In this new Paradise of a garden, they halted. They pitched a tent under fortunate auspices, spread beautiful carpets, and displaced furniture rich as that of Khosroo. They illuminated the tent with a luster, and there the Princess Semen Ruh took up her residence. The report of their arrival reached Azar Shah and as the poet Huzret Mullahsays—
The present precious moment seize,
When fortune falls in every breeze,
And ere the Power have time to roam
Bestir yourself invite her home.
The Emperor immediately ordered the
fifes and the cymbals to be sounded, the streets to be adorned with
At last she thought of a will. She bent both her eyes downward on her feet and skillfully planned a scheme to supplant the Princess. When Semen Ruh learned that the Emperor was impatient to visit her, she ordered green carpets and rich garments to be strewed from the streets of the city to the lanes of the garden and commanded the damsels beautiful as Peries and her youths whose faces rivaled the moon in gracefulness to present him with basins filled with rubies, jacinths, emeralds, and pearls. The King arrived in the garden adorned in the splendid manner. In every place Semen Ruh had caused rich carpets to be spread for his reception. A throne of polished emerald was in one quarter, in another a throne of ruby, jacinth, and fretted gold. The Emperor was astonished at the magnificence of the exhibition
At last she thought of a will. She bent both her eyes downward on her feet and skillfully planned a scheme to supplant the Princess.
When Semen Ruh learned that the Emperor was impatient to visit her, she ordered green carpets and rich garments to be strewed from the streets of the city to the lanes of the garden and commanded the damsels beautiful as Peries and her youths whose faces rivaled the moon in gracefulness to present him with basins filled with rubies, jacinths, emeralds, and pearls. The King arrived in the garden adorned in the splendid manner. In every place Semen Ruh had caused rich carpets to be spread for his reception. A throne of polished emerald was in one quarter, in another a throne of ruby, jacinth, and fretted gold.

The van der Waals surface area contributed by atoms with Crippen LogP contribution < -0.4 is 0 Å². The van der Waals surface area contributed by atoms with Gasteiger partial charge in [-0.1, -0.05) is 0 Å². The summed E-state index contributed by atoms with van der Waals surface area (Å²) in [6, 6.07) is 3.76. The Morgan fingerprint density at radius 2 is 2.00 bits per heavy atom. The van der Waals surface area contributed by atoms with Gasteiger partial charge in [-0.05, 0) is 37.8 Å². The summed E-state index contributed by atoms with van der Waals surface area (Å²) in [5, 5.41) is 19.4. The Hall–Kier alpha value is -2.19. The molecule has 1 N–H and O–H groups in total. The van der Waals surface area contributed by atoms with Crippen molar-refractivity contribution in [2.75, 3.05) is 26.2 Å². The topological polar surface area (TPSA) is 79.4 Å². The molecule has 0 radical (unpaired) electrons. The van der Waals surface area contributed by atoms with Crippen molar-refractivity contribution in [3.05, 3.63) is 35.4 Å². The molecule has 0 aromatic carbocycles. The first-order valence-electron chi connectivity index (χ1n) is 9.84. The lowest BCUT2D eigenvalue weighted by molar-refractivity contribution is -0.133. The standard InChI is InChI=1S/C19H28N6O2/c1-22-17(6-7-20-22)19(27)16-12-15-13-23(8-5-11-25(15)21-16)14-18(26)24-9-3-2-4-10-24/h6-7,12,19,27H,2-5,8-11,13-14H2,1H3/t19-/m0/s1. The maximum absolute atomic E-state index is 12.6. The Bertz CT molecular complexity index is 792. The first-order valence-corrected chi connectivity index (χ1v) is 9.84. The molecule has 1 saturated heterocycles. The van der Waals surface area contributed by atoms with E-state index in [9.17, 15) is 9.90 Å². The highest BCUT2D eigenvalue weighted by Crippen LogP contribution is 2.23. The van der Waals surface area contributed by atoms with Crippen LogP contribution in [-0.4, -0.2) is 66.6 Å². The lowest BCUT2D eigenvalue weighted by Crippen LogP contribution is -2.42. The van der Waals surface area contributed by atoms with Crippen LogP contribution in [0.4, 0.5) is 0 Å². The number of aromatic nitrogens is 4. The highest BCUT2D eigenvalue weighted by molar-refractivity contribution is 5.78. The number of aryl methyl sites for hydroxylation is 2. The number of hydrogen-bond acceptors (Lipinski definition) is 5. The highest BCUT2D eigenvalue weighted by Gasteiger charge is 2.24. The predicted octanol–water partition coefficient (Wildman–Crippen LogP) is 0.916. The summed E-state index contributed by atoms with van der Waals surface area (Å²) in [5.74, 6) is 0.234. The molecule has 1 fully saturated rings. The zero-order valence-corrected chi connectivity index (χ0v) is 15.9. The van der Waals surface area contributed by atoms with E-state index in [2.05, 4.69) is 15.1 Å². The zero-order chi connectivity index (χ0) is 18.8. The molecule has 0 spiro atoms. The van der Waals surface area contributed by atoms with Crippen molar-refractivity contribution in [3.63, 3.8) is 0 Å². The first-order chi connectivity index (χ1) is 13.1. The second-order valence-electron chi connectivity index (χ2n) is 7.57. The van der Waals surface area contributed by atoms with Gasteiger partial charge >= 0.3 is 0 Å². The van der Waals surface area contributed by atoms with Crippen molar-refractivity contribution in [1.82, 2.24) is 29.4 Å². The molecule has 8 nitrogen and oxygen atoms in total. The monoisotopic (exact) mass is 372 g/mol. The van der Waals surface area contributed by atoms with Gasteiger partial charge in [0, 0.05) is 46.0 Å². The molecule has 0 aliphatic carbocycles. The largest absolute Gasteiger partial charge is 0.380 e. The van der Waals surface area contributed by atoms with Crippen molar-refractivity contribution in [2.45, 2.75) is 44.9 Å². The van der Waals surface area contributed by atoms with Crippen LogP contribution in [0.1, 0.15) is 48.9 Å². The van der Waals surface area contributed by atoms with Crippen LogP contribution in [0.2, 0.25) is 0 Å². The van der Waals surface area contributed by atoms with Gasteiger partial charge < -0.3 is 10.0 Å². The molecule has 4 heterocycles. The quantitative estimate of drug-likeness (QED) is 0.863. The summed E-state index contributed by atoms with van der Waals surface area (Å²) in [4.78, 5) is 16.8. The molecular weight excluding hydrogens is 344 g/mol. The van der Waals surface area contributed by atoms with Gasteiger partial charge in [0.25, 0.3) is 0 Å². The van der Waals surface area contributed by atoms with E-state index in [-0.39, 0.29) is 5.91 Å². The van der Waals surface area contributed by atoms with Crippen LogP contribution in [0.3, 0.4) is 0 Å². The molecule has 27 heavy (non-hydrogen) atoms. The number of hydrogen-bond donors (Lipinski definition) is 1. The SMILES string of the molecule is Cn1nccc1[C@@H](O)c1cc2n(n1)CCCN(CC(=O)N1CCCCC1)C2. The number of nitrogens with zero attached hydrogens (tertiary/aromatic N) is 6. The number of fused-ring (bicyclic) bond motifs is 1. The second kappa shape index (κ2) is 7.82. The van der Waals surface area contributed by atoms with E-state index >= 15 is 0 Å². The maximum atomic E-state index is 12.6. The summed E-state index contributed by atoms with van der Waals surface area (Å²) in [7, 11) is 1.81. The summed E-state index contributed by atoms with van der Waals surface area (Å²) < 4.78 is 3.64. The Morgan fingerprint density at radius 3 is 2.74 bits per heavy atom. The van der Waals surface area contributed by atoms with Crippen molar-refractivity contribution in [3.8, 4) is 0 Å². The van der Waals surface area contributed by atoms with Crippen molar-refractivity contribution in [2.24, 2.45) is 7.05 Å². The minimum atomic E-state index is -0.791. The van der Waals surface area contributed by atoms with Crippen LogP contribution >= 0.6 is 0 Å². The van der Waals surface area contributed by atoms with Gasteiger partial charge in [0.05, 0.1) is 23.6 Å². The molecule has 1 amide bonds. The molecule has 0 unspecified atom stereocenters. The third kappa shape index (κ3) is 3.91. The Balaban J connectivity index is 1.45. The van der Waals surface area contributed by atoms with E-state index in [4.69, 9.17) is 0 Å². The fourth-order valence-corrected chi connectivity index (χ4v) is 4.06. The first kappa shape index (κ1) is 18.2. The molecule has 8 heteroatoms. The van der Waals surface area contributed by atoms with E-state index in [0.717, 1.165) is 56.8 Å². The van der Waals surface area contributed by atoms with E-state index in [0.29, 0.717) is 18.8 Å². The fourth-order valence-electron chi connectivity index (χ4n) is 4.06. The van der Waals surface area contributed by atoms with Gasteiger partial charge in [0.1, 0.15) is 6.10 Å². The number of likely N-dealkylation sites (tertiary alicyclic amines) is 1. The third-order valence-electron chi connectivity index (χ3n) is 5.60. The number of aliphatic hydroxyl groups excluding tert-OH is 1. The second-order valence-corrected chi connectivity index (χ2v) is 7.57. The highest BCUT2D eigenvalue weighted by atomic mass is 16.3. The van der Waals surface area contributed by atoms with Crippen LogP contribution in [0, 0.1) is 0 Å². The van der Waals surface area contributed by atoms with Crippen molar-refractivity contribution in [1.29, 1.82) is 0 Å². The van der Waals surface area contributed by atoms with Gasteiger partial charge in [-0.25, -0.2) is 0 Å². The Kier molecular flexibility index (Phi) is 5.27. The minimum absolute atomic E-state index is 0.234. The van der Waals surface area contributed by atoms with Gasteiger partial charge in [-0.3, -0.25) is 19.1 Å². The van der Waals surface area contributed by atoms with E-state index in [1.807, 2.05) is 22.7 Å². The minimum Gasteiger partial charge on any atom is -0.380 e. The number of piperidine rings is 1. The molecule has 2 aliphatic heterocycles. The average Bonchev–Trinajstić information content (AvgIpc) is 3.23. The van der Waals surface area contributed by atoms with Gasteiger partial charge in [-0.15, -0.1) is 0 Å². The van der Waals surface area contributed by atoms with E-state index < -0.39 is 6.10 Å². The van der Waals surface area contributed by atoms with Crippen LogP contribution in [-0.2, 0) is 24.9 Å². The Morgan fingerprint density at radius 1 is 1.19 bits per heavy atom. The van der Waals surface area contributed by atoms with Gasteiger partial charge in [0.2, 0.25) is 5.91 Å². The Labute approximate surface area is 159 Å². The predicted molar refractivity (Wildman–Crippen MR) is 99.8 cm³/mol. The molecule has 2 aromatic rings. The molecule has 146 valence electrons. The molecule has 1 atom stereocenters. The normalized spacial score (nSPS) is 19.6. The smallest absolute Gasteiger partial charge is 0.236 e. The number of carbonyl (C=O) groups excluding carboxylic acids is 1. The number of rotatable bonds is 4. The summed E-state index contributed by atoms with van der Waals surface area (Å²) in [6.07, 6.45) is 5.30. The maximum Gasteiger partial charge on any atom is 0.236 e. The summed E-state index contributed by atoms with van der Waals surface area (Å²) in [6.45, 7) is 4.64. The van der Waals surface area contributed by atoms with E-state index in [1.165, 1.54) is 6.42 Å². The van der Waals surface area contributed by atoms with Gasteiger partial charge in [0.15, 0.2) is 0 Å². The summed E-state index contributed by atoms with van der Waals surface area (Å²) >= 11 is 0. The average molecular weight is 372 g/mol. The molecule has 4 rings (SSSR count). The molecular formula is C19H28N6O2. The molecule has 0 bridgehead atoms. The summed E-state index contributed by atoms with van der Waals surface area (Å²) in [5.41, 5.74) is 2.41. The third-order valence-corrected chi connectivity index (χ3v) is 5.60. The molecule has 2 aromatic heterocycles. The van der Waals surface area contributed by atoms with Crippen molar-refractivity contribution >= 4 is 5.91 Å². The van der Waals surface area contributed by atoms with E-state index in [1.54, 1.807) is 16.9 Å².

The Emperor was astonished at the magnificence of the exhibition
and seated himself on the throne, greatly delighted with the grandeur of the lady’s taste. He ordered a royal feast to be prepared and invited all the vizirs, the judges, the nobles, the skillful men of business, and the principal persons of the city. The king embraced Khujisteray and rewarded him with the highest honors. He presented him with royal robes, a diadem adorned with gold and jewels, a scimitar, a dagger, and a sash of curious worksmanship. He gave also the steedDewzard, which he had kept as a memorial of his own father, with the bridle and saddle likewise ornamented with gold and jewels.
That night they spent in festivity; it was like the conjunction of the moon and the planet Jupiter, and afterwards Semen Ruh was conducted in the most magnificent manner to the royal harem—
On the Emperors burnished throne
The splendid moon of beauty shone
His heart wild thrilling with delight
He hardly dared to trust his sight.
No sooner had the glance of the emperor lighted on the earth-illuminating fair Semen Ruh, then an arrow from the bent bow of her brows pierced his bosom. It penetrated to the very wing and notch of the arrow, and he said with a sigh—
Gentle be the beauty reign
Oe’r captives which the smiles enchain.
When Semen Ruh beheld the king she descended from the throne and stood before him, veiling her face with the fold of her garment. The king could not restrain himself. Flinging the arm of affection over the neck of desire, he drew her to his bosom and snatched an invaluable kiss from her ruby lips. Having taken the hand of the fair, he seated her on the throne and gently unveiling her face. The timid drops of perspiration on her sweet countenance shone like the dew drops on the ruby rose. Azar Shah gently dried them with the fold of his tunic and said—
The timid drops of dew that grace
A jasmine coloured charmer’s face
Exceed the rapid torrent force
That wastes a country in its course.3
The attendants all withdrew and the curtains were drawn on the four sides of the chamber. The emperor drew Semen Ruh amorously to his side, but no sooner did she meet his embrace than the keenness of desire instantly departed and he perceived himself under the influence of a magical charm. The king had immediate recourse to his physicians and astrologers, but they were equally at a loss concerning the nature of his malady and the means of affecting a cure.
At last a magician more knowing that the rest informed him of
the famous Sheik Sunian of Baghdad. The King directly called his vizir Khujisteray and desired him to go and prevail on Sheik Sunian to undertake the cure.